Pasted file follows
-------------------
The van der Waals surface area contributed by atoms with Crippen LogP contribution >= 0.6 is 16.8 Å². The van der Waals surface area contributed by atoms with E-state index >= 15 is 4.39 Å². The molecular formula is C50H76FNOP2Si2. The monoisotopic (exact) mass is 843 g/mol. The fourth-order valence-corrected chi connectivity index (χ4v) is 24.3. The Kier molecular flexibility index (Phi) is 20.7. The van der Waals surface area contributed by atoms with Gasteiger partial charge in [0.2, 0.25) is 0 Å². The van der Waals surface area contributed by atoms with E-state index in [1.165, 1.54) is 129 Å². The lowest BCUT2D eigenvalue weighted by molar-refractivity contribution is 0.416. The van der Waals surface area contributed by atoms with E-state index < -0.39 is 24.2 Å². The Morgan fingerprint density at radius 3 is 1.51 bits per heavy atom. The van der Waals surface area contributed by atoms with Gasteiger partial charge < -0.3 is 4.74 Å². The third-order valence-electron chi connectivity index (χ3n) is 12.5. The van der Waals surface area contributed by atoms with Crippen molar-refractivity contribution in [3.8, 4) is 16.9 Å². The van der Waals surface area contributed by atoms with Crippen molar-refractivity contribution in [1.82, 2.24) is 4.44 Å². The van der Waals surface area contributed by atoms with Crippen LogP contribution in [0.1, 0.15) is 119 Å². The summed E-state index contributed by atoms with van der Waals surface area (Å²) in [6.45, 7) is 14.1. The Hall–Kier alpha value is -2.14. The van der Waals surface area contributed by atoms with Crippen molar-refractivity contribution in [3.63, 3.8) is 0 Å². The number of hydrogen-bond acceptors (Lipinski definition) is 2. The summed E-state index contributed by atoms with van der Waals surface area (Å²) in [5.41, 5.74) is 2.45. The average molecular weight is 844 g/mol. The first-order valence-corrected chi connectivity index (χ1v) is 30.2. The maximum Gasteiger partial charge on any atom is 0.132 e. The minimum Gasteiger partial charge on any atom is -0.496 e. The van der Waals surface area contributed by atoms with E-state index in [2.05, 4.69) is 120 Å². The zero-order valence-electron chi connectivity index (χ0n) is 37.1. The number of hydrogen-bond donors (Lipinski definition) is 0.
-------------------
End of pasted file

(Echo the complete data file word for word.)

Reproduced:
The van der Waals surface area contributed by atoms with Crippen LogP contribution >= 0.6 is 16.8 Å². The van der Waals surface area contributed by atoms with E-state index >= 15 is 4.39 Å². The molecular formula is C50H76FNOP2Si2. The monoisotopic (exact) mass is 843 g/mol. The fourth-order valence-corrected chi connectivity index (χ4v) is 24.3. The Kier molecular flexibility index (Phi) is 20.7. The van der Waals surface area contributed by atoms with Gasteiger partial charge in [0.2, 0.25) is 0 Å². The van der Waals surface area contributed by atoms with E-state index in [1.165, 1.54) is 129 Å². The lowest BCUT2D eigenvalue weighted by molar-refractivity contribution is 0.416. The van der Waals surface area contributed by atoms with E-state index < -0.39 is 24.2 Å². The Morgan fingerprint density at radius 3 is 1.51 bits per heavy atom. The van der Waals surface area contributed by atoms with Gasteiger partial charge < -0.3 is 4.74 Å². The third-order valence-electron chi connectivity index (χ3n) is 12.5. The van der Waals surface area contributed by atoms with Crippen molar-refractivity contribution in [3.8, 4) is 16.9 Å². The van der Waals surface area contributed by atoms with Crippen molar-refractivity contribution in [1.82, 2.24) is 4.44 Å². The van der Waals surface area contributed by atoms with Crippen LogP contribution in [0.1, 0.15) is 119 Å². The summed E-state index contributed by atoms with van der Waals surface area (Å²) in [6.45, 7) is 14.1. The Hall–Kier alpha value is -2.14. The van der Waals surface area contributed by atoms with Crippen molar-refractivity contribution in [3.63, 3.8) is 0 Å². The number of hydrogen-bond acceptors (Lipinski definition) is 2. The summed E-state index contributed by atoms with van der Waals surface area (Å²) in [5.41, 5.74) is 2.45. The average molecular weight is 844 g/mol. The first-order valence-corrected chi connectivity index (χ1v) is 30.2. The maximum Gasteiger partial charge on any atom is 0.132 e. The minimum Gasteiger partial charge on any atom is -0.496 e. The van der Waals surface area contributed by atoms with E-state index in [2.05, 4.69) is 120 Å². The zero-order valence-electron chi connectivity index (χ0n) is 37.1. The number of hydrogen-bond donors (Lipinski definition) is 0.